How to Brag: 3 Rules for Effective Communication

How to Brag: 3 Rules for Effective Communication

Talking about your accomplishments to others – and not coming off sounding like a jerk – means following the three basic rules of effective communication. Follow these rules, whether you are in a one-on-one conversation at a cocktail party or giving a speech to a room full of constituents, and you will chalk up another important accomplishment: acquiring the skills to meaningfully connect with others.

4 Tips to Engage Hearts and Minds

4 Tips to Engage Hearts and Minds

Superior leaders lead through effective communication. The “secret sauce” is engaging hearts and minds to inspire action.

Did you know that many of the so-called “rational” decisions we make – and the way we behave – are governed by our emotions, and that our emotions have projective power over our thoughts? Emotions act as filters to form our desires, furnish our capacities, and to a large extent, rule our immediate thoughts. As we encounter fresh situations, become faced with novel problems or grapple with new ideas, our emotional response to each of these sets in motion the initial allocation of our mental resources. In essence, our first “read” of a new situation is always centered in our emotions, feelings and attitudes. As such, our emotions are laying the groundwork for the thinking that is to come.

Creating a powerful connection and compelling your stakeholders to take action requires engaging both the head and the heart – the mind and emotions. And for employees, engaging heads and hearts delivers higher levels of business impact faster. Here are four tips for more effective employee engagement:

1. Tell your story. Explain your organization’s vision and strategy to inspire and motivate. How? Simplify the strategy or vision in a way that resonates with employees (is personal and meaningful).

2. Set expectations. Employees want and need to know, clearly and specifically, what is expected of them. This includes both job tasks and organizational culture behaviors.

3. Actively listen. Everyone wants to be heard. Show your leaders, peers and employees that what they have to say is important by really listening. Put down your phone, turn to face whoever is speaking, avoid distractions and summarize what is said to you. Remember to take action after the conversation is over, if necessary. Actively listening shows respect and builds trust.

4. Communicate effectively. Provide the tools and coaching to help leaders and managers effectively communicate, fostering more productive and engaging relationships within their teams.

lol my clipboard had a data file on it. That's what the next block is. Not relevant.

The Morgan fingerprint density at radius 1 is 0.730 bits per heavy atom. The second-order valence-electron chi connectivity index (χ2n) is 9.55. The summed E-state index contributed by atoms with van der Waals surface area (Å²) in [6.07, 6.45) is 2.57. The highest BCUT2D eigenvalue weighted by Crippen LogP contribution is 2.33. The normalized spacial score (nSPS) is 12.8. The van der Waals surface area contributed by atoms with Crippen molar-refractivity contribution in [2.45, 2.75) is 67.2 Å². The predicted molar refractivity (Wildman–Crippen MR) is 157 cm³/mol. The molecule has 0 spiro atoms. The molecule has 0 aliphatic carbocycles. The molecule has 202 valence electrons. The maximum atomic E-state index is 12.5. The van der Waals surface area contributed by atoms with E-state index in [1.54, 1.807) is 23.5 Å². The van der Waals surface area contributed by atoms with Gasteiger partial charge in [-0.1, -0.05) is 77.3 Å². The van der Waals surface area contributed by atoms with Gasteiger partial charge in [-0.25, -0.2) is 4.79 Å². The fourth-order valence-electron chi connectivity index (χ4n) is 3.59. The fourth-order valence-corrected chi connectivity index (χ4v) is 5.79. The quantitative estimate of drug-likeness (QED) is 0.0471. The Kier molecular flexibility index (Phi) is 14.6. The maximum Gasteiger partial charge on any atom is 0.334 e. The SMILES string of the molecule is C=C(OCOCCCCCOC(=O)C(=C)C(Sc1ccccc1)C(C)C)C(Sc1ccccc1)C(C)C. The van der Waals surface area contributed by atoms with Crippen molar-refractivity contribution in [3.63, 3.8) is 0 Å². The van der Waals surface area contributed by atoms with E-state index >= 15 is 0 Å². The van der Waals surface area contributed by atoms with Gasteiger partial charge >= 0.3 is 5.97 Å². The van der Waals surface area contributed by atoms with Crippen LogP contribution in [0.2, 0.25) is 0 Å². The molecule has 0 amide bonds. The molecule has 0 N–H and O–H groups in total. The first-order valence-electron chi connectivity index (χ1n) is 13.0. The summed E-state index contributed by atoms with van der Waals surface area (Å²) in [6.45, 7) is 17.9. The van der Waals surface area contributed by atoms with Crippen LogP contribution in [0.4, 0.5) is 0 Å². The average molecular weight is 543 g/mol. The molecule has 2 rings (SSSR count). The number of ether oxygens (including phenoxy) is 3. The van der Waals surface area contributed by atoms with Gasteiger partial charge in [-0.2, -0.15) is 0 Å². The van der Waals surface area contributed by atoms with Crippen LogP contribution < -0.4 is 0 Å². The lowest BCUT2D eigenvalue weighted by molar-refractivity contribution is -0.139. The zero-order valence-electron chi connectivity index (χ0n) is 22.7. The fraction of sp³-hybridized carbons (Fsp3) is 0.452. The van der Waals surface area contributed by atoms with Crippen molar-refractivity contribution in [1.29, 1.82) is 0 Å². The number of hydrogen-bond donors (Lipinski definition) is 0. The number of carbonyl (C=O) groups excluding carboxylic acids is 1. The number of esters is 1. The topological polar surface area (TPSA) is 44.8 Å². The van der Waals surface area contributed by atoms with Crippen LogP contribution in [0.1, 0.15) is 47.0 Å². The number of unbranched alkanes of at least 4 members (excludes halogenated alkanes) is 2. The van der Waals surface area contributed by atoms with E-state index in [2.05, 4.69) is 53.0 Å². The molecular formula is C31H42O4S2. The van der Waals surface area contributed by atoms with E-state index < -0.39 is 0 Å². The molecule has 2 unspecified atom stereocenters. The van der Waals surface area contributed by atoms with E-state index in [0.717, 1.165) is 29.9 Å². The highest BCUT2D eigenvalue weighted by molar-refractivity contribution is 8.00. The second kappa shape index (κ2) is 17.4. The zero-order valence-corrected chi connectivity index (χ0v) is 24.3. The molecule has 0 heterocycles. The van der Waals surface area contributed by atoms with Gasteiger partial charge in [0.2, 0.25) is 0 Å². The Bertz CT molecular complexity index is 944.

Build Trust by Staying Ahead of Visible Signs

Build Trust by Staying Ahead of Visible Signs

People notice visible signs before you “officially” tell them anything. These signs constitute anything out of the ordinary, everyday experience, including:

  • Frequent closed-door meetings in an environment where doors are almost always open
  • Unannounced visits by executives who spend the day in meetings with onsite leaders
  • Unannounced visits by guests who appear to be closely examining people, processes and activities
  • Posters or advertisements for anything that hasn’t been announced to the workforce
  • Changes to the perks — free breakfast or lunch that’s no longer free, or when the kitchen isn’t stocked for a while
  • Questions that go unanswered or projects that are postponed without explanation

As humans, we naturally look for pattern changes. When something changes and we’re not sure why, we make up our own reason. Here’s an actual example:

There was a For Sale sign on a fence facing the highway of near a manufacturing plant.

Employees driving to work passed the sign, then exited the highway, parked their cars and walked into the building entrance.

That’s when they saw the Now Hiring sign.

What do you suppose they were they thinking?

The reality was that the company had some land it wasn’t using adjacent to the manufacturing plant. So it decided to sell the land. At the same time, it happened to be hiring to expand its workforce.

Rather than communicate these two issues to the workforce so they could feel good about what was happening, they put up the signs and didn’t anticipate the resulting confusion.

What visible signs could your team be misinterpreting right now?

This is especially important when your team, function, business unit or organization is going through any kind of change. As you think through your change management plan, think about what visible signs your employees will see throughout the process. Are you timing your communication to align with visible signs? When leaders and managers tell employees what’s happening before they start to see the signs, they build trust, credibility and confidence.

For more information about employee engagement and change programs, or communication training, email me at kerrigan@on-the-same-page.com.